Icons-Dvorak: Canberra Youth Orchestra, Llewellyn Hall, Saturday, June 26, 2016, 7.30pm
Edward and Stephanie Neeman returned to Canberra to give stirring performances with the Canberra Youth Orchestra in Saturday night's concert. Two Steinways in concert on the stage of the Llewelyn Hall was a grand event. For those in the orchestra, the opportunity to work with two such distinguished artists will be remembered as an inspirational experience. Conductor Leonard Weiss was an ideal mediator between orchestra and soloists, remaining alive to subtle variations of tempo and the need for direction, never compromising the sense of purpose in each work.
George Gershwin's Rhapsody in Blue was a great choice to open the evening. The energy and technical skill required in the romping solo piano was shared throughout the orchestra in exhilarating, demanding instrumental parts. Edward Neeman leapt into the music with characteristic flair, instinctively attuned to the younger musicians and able to infuse the performance with his dynamic energy. Once a student of Larry Sitsky's, Neeman's mastery of Sitsky's highly physical piano music has prepared him well to execute Gershwin's rapid-fire chords with unique speed and clarity. I was impressed with the accuracy and uniformity in the voicing of the French horns in this work.
An unexpected pleasure was Mendelssohn's Concerto for Two Pianos in E major, composed in 1823 when the composer was 14. It is a vivacious work, evocative of Mendelssohn's youthful promise and of the close, affectionate relationship between the composer and his equally talented sister, Fanny. The Adagio non troppo in contrast to the lively opening was intoxicatingly lyrical – redolent of Mozart on laudanum. A conversation ensued between the two pianists, darting backward and forward between the two voices, supported and coloured by the orchestra. Dazzling scales and repeated arpeggio patterns were enhanced by the tight close harmonies and the lovely moments of unity when the two pianos became one grand musical creature. The two doctors Neeman demonstrated the very best of a marriage of minds and musical talent.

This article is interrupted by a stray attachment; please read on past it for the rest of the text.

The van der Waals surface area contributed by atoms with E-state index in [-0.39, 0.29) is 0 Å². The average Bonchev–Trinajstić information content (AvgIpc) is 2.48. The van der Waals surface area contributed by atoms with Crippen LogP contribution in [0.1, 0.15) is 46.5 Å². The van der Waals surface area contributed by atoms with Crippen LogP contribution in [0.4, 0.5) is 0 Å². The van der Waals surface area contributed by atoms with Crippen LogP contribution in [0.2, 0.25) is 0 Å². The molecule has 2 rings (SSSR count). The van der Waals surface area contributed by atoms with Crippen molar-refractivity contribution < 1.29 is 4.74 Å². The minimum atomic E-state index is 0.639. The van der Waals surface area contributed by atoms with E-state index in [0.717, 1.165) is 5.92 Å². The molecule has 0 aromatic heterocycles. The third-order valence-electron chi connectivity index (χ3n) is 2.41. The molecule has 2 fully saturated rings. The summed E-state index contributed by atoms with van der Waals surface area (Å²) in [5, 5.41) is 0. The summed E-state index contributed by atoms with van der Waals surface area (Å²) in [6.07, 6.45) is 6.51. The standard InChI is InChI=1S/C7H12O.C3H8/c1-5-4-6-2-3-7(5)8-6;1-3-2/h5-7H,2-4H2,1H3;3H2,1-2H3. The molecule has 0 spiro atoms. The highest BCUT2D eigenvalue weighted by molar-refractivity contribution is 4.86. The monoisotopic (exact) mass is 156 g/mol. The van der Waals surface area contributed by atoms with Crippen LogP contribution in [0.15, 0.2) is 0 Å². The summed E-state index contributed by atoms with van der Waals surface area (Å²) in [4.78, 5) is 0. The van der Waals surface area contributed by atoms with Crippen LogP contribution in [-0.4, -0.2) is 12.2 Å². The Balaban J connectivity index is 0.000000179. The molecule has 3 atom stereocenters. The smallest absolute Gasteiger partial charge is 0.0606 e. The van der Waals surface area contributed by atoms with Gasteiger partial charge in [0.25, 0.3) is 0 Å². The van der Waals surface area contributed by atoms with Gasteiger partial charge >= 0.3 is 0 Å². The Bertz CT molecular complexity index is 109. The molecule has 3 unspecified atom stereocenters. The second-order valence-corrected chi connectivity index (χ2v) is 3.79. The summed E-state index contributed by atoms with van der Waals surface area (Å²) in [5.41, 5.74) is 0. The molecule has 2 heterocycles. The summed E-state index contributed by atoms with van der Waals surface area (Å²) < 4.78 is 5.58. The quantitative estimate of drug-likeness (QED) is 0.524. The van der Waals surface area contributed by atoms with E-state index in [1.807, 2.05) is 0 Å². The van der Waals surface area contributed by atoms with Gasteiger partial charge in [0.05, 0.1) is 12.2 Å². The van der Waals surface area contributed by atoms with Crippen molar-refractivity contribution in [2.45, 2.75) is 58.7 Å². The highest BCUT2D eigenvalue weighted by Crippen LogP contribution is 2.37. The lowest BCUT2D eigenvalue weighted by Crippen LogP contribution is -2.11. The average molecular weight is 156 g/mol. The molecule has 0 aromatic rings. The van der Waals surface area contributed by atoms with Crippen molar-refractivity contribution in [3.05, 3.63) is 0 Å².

Concertmaster Helena Popovic was the star of the final work, Dvorak's Symphony No 8, Op. 88, leading the orchestra through the challenging and lengthy four movements. Her solo in the Adagio set the change of mood from the preceding Allegro con brio convincingly. Again in the Allegretto grazioso – Molto vivace, she led the way with the tricksy tempo changes of Dvorak's references to dance time-signatures. Tom Connell led the flutes with a silvery tone, recalling to mind Virginia Taylor's purity and strength, and the cello section entry in the final movement while soft, had a pleasing warmth and solidarity.
My one grumble about the evening was not the music but the behaviour of some members of the audience. Before professional concerts, patrons are advised to turn off all mobile phones, recording and photographic devices, to focus the attention of the entire audience on the music. Our young musicians deserve the respect and consideration we afford to established ensembles, not the disruptive noise and flashing of texting, filming, photographing and talking. By listening to a performance of the Canberra Youth Orchestra in silence, the audience genuinely enables and shares in the musical experience offered by this impressive band of musicians.